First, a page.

Dr. Marisela Rosas Hemphill keynotes Hispanic Heritage Dinner

Students gather with First Lady Marisela Rosas Hemphill and President Brian O. Hemphill at the Hispanic Heritage Month Dinner on Oct. 4.
Students gather with First Lady Marisela Rosas Hemphill and President Brian O. Hemphill at the Hispanic Heritage Month Dinner on Oct. 4.

At Radford University’s annual Hispanic Heritage Month Dinner on Oct. 4, students shared inspiring testimonials of sacrifice, hard work, discipline and pride in their Hispanic roots.

Several students took the stage during the special event, titled “Shaping America’s Bright Future,” to explain the encouragement they received to embrace their heritage, overcome adversity and pursue higher education.

Josue Torres, a senior social sciences major from Woodbridge, recalled his parents struggle to emigrate from El Salvador to the United States. Along the way, they found people who helped them move forward, he said.

“The community stepped up,” Torres continued. “And I’ve found that same community here at Radford. It makes me proud.”

Miguel Edwards, a Cuban American from Roanoke, expressed appreciation for his culture, especially the language, food and dance.

“We had arroz con pollo every Sunday, and we spoke Spanish all the time,” said Edwards, a Spanish and business management major. “My culture is a part of me, a part of who I am.”

Luisa Cutting, a sophomore majoring in marketing, said her mother, of Peru, “gave me chance.”

“That’s why I’m proud to be Hispanic,” Cutting said. “My mother gave me hope and inspiration and taught me what real love is.”

First Lady Marisela Rosas Hemphill served as the keynote speaker.
First Lady Marisela Rosas Hemphill served as the keynote speaker.

Radford University First Lady Dr. Marisela Rosas Hemphill served as the event’s keynote speaker. In her inspiring address to students, Hemphill shared that she was raised in a bilingual household in Chicago with her siblings and parents, who are immigrants from Mexico.

“They were hard-working people and they built a great life for my siblings and me,” she said. “I was raised in a bi-cultural world, and many of you may understand this. It was a different world once you came home, than the one you entered once you left home.  At the time, I couldn’t appreciate it. But now, I wouldn’t trade it for the world.”

She said her parents inspired her to be a life-long learner and to care for others. Hemphill and her two siblings graduated from college because of their parents’ influence.

Hemphill received a bachelor’s degree in International Business and Sociology from Cornell College, a master’s degree in Higher Education Administration from Iowa State University of Science and Technology and a doctorate in Student Affairs Administration and Research from The University of Iowa.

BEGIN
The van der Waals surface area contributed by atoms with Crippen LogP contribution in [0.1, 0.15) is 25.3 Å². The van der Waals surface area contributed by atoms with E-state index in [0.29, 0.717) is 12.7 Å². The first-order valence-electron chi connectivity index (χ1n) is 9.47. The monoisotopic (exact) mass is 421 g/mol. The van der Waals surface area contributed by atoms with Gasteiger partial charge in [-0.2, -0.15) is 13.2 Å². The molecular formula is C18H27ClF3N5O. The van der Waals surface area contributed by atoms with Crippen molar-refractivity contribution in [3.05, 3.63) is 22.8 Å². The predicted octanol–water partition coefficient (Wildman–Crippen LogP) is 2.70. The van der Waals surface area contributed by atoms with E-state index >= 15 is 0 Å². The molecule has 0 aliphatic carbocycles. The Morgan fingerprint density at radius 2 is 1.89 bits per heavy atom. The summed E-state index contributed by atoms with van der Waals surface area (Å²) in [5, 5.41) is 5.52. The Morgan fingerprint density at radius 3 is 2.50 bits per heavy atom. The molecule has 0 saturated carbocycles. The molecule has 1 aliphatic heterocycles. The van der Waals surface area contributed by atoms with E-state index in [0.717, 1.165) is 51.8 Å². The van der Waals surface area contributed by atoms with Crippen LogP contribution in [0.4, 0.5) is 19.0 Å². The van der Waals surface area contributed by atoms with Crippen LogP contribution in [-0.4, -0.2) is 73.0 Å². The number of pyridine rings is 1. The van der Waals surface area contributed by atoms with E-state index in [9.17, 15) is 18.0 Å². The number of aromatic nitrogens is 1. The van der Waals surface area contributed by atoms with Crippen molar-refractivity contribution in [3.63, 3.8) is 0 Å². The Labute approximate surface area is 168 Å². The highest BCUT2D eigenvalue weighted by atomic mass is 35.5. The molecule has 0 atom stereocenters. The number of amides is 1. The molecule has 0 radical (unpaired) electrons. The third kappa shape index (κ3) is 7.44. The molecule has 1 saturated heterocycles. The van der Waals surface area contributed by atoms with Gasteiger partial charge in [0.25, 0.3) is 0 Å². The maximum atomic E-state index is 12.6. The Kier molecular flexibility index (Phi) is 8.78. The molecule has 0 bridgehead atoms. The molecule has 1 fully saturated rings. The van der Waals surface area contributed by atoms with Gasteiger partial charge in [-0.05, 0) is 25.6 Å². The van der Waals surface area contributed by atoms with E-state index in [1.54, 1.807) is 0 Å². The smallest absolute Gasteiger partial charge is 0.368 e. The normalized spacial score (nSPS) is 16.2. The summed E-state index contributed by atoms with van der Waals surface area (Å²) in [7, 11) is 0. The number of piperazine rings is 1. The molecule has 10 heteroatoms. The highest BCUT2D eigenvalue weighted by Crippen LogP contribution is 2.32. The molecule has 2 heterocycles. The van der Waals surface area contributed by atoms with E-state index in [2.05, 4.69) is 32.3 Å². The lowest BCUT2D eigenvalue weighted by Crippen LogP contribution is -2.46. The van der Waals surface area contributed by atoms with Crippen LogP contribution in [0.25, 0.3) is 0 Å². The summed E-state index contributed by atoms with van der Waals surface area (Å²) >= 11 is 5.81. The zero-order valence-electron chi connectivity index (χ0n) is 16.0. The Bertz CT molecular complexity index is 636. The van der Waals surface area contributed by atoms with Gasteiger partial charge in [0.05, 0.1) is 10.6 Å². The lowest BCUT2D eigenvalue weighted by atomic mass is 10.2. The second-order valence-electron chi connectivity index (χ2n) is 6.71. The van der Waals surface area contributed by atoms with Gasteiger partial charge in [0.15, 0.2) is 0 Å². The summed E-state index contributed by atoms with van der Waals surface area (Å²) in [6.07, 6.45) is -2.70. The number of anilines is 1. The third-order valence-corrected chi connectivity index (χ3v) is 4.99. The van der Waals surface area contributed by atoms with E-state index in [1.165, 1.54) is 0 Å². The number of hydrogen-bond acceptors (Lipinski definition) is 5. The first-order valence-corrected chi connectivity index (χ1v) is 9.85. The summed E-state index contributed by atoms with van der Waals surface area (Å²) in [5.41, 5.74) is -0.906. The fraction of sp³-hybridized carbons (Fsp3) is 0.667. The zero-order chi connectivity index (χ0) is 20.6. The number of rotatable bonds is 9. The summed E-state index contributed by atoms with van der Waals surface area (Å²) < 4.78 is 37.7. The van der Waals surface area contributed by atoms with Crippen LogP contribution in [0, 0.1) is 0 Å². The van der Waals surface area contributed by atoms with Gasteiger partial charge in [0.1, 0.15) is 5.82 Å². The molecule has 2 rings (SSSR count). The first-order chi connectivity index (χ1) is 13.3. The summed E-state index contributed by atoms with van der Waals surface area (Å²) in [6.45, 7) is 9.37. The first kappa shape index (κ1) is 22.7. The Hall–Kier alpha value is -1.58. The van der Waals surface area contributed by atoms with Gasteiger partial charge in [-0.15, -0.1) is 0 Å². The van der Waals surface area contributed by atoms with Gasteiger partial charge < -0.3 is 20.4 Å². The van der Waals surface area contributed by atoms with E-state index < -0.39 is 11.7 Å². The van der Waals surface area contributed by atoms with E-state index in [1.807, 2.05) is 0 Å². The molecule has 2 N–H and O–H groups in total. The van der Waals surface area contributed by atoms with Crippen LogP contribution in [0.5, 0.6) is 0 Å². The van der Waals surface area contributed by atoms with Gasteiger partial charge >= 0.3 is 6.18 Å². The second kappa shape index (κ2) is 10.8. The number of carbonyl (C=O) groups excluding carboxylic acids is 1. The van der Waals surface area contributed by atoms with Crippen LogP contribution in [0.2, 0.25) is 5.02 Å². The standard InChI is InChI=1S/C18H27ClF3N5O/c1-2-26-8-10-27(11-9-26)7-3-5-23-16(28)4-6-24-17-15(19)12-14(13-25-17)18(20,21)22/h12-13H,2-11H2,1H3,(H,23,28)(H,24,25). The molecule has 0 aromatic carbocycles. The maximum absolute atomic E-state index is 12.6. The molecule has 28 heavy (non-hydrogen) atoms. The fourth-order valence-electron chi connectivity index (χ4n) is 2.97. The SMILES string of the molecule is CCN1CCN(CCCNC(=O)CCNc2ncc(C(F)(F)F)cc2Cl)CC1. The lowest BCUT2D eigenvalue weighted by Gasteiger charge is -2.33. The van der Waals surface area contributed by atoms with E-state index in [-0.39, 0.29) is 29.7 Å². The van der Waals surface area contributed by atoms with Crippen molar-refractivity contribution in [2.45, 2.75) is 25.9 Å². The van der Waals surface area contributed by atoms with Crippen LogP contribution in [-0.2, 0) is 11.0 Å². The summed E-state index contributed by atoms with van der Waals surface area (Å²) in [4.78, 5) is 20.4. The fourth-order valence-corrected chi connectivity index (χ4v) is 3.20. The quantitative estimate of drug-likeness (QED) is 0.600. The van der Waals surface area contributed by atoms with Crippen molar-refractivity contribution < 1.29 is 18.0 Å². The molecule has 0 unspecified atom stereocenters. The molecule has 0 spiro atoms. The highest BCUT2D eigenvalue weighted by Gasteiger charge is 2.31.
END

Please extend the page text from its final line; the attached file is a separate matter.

Her professional career includes prior appointments as director of Student Activities/associate director of Campus Life at Colgate University; associate dean of students at Hartwick College; and special assistant to the vice president of University Relations at Northern Illinois University. Her scholarly research has been focused on college student activism, learning outcomes and first-generation college students.

Hemphill reminded students of the importance of finding their voice while in college and looking toward each other and the university’s many resources for support and encouragement.

“These events that acknowledge culture and ethnicity, such as Hispanic Heritage Month, are a reminder of the important role in cultivating the voices of others as our own has been cultivated by important and valuable mentors and advocates,” Hemphill said. “This is also a wonderful space because it connects us and creates the opportunities for us to see each other in one another. It encourages the conversation and research to include us and to share invaluable advice in navigating college.  At the end, this dinner and events of this month show us that we are not alone and that our individual greatness can be reached with the help and assistance from others.”

Radford University is celebrating National Hispanic Heritage Month through Oct. 15 with a diverse mix of cultural events, sponsored by: Alpha Sigma Colony of Corazones Unidos Siempre Chi Upsilon Sigma National Latin Sorority, Inc., Sigma Delta Pi, National Collegiate Hispanic Honors Society, the Center for Diversity and Inclusion, the Department of Foreign Languages and Literature, the Department of Criminal Justice and Political Science, the Women's Studies Program, School of Communication, International Education Center, The McGlothlin Foundation and Pragda Film Distributor.

Oct 11, 2017
Mary Hardbarger
(540) 831-5150